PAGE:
The combination of fantastic sound effects (ghostly laughs, a fainting housekeeper, a speeding carriage) and Rupert Degas's expert performance guarantees that listeners are in for a treat. After hearing about its resident ghost, an American family nevertheless takes up residence in a haunted mansion. Degas presents American and English accents to perfection. His comic delivery is hilarious on lines such as this utterance to the ghost: "I must insist that you oil those chains." The moving conclusion completes an enjoyable listening experience.
A terrifying ghost is haunting the ancient mansion of Canterville Chase, complete with creaking floorboards, clanking chains and gruesome disguises - but the new occupants seem strangely undisturbed by his presence. Deftly contrasting the conventional gothic ghost story with the pragmatism of the modern world, Wilde creates a gently comic fable of the conflict between old and new. Rupert Degas's hilarious reading brings the absurdity and theatricality of the story to life.
©2009 Naxos Audiobooks; (P)2009 Naxos Audiobooks
i read this long ago as a kid, it is in fact one of the earliest things i can remember reading and it stuck with me but it took many years for me to find it again. this is a great story, funny, touching, very visual. it is a story i always recommend to others, (after i re-discovered it years ago) and it is in my list of best short stories.
Bibliophile, English Teacher, Wordsmith
Lord Canterville is driven from his ancestral home by the family ghost. The American family that purchases Canterville Chase take a more pragmatic approach. Sir Simon, the resident haunt, is offered lubricating oil so his chains won't clank so loudly. A patent cleaner is applied to remove the centuries-old bloodstains on the floor. Sir Simon is startled by a ghost (he's never seen one before), but gathers his courage to meet the newcomer, only to discover it's a bed sheet artfully arranged by the twins to taunt him.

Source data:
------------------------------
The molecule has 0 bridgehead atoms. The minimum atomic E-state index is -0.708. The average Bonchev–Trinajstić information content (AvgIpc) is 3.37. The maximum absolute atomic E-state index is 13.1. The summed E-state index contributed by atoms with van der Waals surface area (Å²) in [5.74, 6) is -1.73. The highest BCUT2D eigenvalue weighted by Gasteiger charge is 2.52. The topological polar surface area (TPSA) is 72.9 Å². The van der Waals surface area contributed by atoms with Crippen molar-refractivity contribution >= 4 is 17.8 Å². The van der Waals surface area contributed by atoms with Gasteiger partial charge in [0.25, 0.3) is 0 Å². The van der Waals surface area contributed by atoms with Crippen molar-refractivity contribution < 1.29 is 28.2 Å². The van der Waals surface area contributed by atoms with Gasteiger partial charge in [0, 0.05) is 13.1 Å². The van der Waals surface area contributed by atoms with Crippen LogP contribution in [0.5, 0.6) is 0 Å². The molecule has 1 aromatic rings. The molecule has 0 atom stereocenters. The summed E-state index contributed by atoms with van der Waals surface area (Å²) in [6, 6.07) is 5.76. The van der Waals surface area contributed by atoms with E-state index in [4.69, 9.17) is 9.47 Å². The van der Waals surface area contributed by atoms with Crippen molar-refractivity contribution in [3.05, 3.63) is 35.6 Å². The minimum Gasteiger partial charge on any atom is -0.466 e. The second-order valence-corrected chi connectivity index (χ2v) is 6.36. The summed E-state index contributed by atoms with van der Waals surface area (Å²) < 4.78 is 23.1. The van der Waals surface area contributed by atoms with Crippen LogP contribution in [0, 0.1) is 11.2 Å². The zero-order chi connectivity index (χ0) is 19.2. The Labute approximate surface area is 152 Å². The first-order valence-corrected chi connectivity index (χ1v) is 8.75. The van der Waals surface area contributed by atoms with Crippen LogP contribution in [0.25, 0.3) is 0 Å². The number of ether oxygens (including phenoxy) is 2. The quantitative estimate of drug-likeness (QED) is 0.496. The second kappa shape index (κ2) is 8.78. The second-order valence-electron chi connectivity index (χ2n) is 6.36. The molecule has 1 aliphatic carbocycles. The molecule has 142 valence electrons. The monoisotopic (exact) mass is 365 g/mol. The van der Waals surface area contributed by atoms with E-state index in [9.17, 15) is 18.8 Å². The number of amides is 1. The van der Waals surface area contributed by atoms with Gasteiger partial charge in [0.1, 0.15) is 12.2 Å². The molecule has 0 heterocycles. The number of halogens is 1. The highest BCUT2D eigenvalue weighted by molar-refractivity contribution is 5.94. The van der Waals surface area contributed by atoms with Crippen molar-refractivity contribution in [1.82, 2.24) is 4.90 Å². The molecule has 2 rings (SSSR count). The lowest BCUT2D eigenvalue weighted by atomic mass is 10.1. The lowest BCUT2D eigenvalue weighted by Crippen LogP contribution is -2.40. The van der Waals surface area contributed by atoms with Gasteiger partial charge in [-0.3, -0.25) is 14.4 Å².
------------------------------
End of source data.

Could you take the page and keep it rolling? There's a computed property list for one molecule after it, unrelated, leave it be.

Game on, as Sir Simon determines to teach this frightful family the fear and respect he deserves. Who will be victorious in the battle for Canterville Chase? The delightful narration leads you through this charming, spirited romp, as Sir Simon ventures to overcome and return every disarming prank the family can muster.
This period piece by Wilde was not as enjoyable to listen to as were "The Importance of Being Earnest" or "An Ideal Husband" both of which were literary treats. This play merely seems to dramatize Americans' lack of appreciation for all that is British without being either funny or enlightening. I'm not partial to the favorable portraiture of Americans but the characters in this play were one-dimensional and not engaging, and I couldn't suspend disbelief in the premise of the story. I tried, but I couldn't listen to more than 30 minutes. Instead, I'd highly recommend the two plays previously mentioned.
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